The story takes place on the cusp of American youth culture rebellion that would embody the 1960's. Many of the traditions that are part of Sammy's world are undesirable while new things emerge and call for his attention. He is displeased with the general state of his world and the authority figures that surround him. His brief, yet impactful, comment that Stokesie will become manager in "…1990 when it's called the Great Alexandrov and Petrooshki Tea Company…" sheds light on the political climate of the time. The Russian substitutes (A&P is actually short for The Great Atlantic & Pacific Tea Company) are a strong implication of the political and social state that world is in and how it affects his attitude. The dominant authority figure that resides in Sammy's world is Lengel, his boss. "Then everybody's luck begins to run out" goes Sammy's fitting introduction of Lengel, when he notices the misplaced beach goers. Updike's choice of words to describe Lengel's activities, actions, and over all disposition make it very clear how Sammy feels about him. Instead of dealing with a truck of cabbages, he haggles, instead of walking, he scuttles, and instead of working behind the door labeled MANAGER, he hides. Regardless of all the implied faults, Sammy makes it very clear on several accounts that Lengel is detail oriented and quite aware of his surroundings. When Lengel becomes aware of the girls attire he immediately approaches them and states that the A&P is in fact not a beach. Sammy's only retaliation at this point is his thoughts. His thoughts are passive as he only mocks Lengel for repeating himself and giving a trademark "sad Sunday-school-superintendent stare." When Lengel's exchange with the girls escalates, he brandishes his supremacy and explains to the girls that it is policy to have covered shoulders when shopping there. Sammy's retaliatory thoughts become more direct as he expresses that "policy is what the kingpins want." He implies a link between Lengel, policy, and a greater metaphorical authority figure, "kingpins". Sammy goes on to describe the mechanical process of ringing up the girls and the little song that has emerged from repeating the process over time. The process shows the systematic and robotic lifestyle imposed by his perceived authority figures. Sammy's sympathy for the girls and Lengel's behavior finally drive him to mutter the words "I quit". Lengel's casual response is a clear sign that Sammy's actions are out of character, partially unbelievable, and almost not taken seriously. His aspiration for heroism is quickly rendered defunct as neither of the girls notices his act of rebellion. Regardless of their attention Sammy follows through with what he started - an act of principle. As the dialogue between Lengel and Sammy continues, Lengel tells Sammy that he does not know what he is saying. Sammy's response, "I know you don't…but I do", shows a difference of principles and a generational difference between the two.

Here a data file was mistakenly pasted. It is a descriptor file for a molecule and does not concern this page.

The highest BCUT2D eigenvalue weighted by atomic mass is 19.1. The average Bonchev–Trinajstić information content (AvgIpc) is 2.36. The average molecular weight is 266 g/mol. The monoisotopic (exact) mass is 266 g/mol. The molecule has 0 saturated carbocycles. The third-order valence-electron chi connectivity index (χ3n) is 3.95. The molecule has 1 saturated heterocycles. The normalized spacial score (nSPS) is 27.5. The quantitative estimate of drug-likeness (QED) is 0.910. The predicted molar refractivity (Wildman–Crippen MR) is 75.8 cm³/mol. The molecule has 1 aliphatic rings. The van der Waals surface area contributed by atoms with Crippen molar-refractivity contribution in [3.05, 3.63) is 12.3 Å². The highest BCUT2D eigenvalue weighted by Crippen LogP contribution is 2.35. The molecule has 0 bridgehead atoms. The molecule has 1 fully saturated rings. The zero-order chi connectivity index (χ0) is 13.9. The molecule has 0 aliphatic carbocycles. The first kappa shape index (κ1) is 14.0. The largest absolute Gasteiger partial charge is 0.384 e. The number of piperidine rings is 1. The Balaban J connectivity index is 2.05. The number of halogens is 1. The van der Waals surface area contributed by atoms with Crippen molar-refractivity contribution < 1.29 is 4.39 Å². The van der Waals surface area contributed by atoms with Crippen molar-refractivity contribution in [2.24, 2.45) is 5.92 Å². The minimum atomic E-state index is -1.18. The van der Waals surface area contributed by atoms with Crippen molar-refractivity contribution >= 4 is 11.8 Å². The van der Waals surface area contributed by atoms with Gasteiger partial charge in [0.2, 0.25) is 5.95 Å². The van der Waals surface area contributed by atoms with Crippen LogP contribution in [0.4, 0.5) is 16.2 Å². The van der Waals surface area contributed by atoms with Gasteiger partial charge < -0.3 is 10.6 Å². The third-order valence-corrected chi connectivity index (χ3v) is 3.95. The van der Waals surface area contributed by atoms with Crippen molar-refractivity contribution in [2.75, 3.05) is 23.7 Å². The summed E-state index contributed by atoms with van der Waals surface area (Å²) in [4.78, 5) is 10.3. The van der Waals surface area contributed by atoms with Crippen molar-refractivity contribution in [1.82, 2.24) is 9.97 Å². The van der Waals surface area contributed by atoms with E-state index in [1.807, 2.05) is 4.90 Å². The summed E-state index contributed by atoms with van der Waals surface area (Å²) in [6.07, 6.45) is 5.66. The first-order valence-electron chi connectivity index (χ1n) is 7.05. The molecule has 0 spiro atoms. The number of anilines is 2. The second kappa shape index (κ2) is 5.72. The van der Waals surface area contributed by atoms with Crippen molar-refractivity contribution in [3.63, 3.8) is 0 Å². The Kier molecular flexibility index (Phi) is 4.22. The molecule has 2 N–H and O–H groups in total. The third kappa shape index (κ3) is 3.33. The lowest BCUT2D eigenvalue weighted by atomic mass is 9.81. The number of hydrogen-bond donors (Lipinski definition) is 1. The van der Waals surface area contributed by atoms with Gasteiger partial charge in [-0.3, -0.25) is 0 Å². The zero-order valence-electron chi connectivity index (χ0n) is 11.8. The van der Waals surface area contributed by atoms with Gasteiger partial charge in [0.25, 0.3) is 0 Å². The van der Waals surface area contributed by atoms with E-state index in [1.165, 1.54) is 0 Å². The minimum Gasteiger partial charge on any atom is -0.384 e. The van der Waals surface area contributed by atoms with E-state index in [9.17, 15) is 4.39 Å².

To no surprise, Sammy finds that the girls are gone when he finally exits the A&P. His casual statement, "of course", implies that the girls where the catalyst for quitting but not the deep seeded reason. When Lengel takes his place at the register it shows the reader and Sammy that the A&P will go on without him and is not the avenue of change that he desires. His stomach falls as the reality of his unknown future and responsibilities become the burden of change and result of challenging authority. Regardless of the realization of his decision, he shares no thoughts of regret. Sammy understands that the process of his self-development will not always be built on positive experiences. His Feelings, lifestyle, and the authority figures around him, have helped mold him and cause him to fabricate a platform for personal change, all on a Thursday afternoon.